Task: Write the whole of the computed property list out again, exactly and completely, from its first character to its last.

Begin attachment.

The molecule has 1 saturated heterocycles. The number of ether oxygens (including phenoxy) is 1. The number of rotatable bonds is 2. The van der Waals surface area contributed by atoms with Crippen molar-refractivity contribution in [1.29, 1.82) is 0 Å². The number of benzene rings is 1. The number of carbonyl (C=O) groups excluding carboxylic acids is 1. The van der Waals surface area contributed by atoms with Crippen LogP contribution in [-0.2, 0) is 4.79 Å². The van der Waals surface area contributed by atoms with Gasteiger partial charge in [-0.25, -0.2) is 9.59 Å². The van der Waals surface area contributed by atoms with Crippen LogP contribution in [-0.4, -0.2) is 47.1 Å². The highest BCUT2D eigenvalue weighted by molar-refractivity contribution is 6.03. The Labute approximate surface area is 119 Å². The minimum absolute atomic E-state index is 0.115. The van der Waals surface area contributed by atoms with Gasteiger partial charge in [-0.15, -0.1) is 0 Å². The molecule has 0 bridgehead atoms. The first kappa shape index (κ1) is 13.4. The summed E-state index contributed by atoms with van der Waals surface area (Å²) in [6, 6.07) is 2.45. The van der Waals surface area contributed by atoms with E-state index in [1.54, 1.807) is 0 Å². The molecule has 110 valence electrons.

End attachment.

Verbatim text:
The molecule has 1 saturated heterocycles. The number of ether oxygens (including phenoxy) is 1. The number of rotatable bonds is 2. The van der Waals surface area contributed by atoms with Crippen molar-refractivity contribution in [1.29, 1.82) is 0 Å². The number of benzene rings is 1. The number of carbonyl (C=O) groups excluding carboxylic acids is 1. The van der Waals surface area contributed by atoms with Crippen LogP contribution in [-0.2, 0) is 4.79 Å². The van der Waals surface area contributed by atoms with Gasteiger partial charge in [-0.25, -0.2) is 9.59 Å². The van der Waals surface area contributed by atoms with Crippen LogP contribution in [-0.4, -0.2) is 47.1 Å². The highest BCUT2D eigenvalue weighted by molar-refractivity contribution is 6.03. The Labute approximate surface area is 119 Å². The minimum absolute atomic E-state index is 0.115. The van der Waals surface area contributed by atoms with Gasteiger partial charge in [-0.15, -0.1) is 0 Å². The molecule has 0 bridgehead atoms. The first kappa shape index (κ1) is 13.4. The summed E-state index contributed by atoms with van der Waals surface area (Å²) in [6, 6.07) is 2.45. The van der Waals surface area contributed by atoms with E-state index in [1.54, 1.807) is 0 Å². The molecule has 110 valence electrons.